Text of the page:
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    var fieldContext = {}; 
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    fieldContext.Templates = {}; 
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    fieldContext.Templates.Fields = { 
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        "_ModerationStatus": { "View": approvalStatusFieldTemplate, "ViewForm": approvalStatusFieldTemplate&nbsp;}
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    };
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    SPClientTemplates.TemplateManager.RegisterTemplateOverrides(fieldContext); 
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})(); 
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This function contains the field context and registers the templates. The key is fields and _ModerationStatus, which is the internal field name for Approval Status. You can include templates for View, DisplayForm, EditForm and NewForm. In this example, the View and ViewForm templates are defined to call the approvalStatusFieldTemplate function.

 Javascript |  copy code |? 
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function approvalStatusFieldTemplate(ctx) { 
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 var approvalStatus = ctx.CurrentItem[ctx.CurrentFieldSchema.Name];
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    switch (approvalStatus) { 
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        case "Draft": 
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            return "<span style='color:red'><strong>" + approvalStatus + "</strong></span>"; 
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            break; 
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        case "Scheduled": 
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            return "<span style='color:orange'><strong>" + approvalStatus + "</strong></span>"; 
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            break; 
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        case "Approved": 
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            return "<span style='color:green'><strong>Live</strong></span>";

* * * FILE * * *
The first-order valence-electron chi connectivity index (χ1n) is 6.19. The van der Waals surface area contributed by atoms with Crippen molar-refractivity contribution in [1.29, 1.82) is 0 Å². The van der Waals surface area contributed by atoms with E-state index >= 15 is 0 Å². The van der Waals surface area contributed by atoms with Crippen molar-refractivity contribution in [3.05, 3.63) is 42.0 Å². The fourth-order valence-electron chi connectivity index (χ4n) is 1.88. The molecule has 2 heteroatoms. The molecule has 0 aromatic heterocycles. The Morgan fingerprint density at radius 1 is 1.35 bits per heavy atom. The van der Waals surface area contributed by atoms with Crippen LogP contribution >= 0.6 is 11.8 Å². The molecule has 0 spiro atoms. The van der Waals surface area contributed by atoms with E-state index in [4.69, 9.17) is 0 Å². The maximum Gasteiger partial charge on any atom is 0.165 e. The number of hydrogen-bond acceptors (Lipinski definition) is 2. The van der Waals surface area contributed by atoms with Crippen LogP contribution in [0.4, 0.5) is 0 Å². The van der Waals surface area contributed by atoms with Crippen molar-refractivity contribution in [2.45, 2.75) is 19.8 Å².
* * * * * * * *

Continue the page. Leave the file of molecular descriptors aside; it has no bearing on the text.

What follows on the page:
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 }
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 return approvalStatus; 
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}
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This function will return the injected mark-up for the target field. The first statement assigns the current field value to approvalStatus. Next, a switch statement returns a span element with the appropriate style color. The result is a colorized value based on the approval status.

The next example replaces the text value with an image, which also represents the approval status. The result is mark-up to render an image with the approval status value as a tooltip.

The following is the modified approvalStatusFieldTemplate function. In this example, we are borrowing a few SharePoint provided images.

 Javascript |  copy code |? 
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function approvalStatusFieldTemplate(ctx) { 
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 var approvalStatus = ctx.CurrentItem[ctx.CurrentFieldSchema.Name];
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 var icon;
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    switch (approvalStatus) { 
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        case "Draft": 
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            icon = "hlthwrn.png"; 
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            break; 
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        case "Scheduled": 
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            icon =  "calendar.gif"; 
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            break; 
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        case "Approved":
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            icon = "hlthsucc.png";
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            break;
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        default:
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            icon = "hltherr.png";
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    }
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    return "<img src='/_layouts/15/images/" + icon + "' title='" + approvalStatus + "'/>";
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}
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The client-side rendering is also referred to as JSLink, since this is the new property that instructs the field rendering process to replace the result using the JavaScript contained in the JSLink resource. The following PowerShell script will assign the JSLink value to the JavaScript file containing our rendering logic for the Approval Status field.

 DOS |  copy code |? 
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$web = Get-SPWeb http://myserver
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$field = $web.Fields["Approval Status"]
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$field.JSLink = "~layouts/15/ApprovalStatusViewDecorate.js"
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$field.Update($true)
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If you would like to explore client-side rendering for your sites then I would recommend additional tutorials. This should include handling multiple instances of the field on a page, which would cause issues without additional configuration. The following are a few helpful resources:

Good Examples

Good Overview

This new powerful feature will provide another tool to improve the user experience with endless possibilities. I hope this information provides a quick start for SharePoint 2013 Client-side rendering.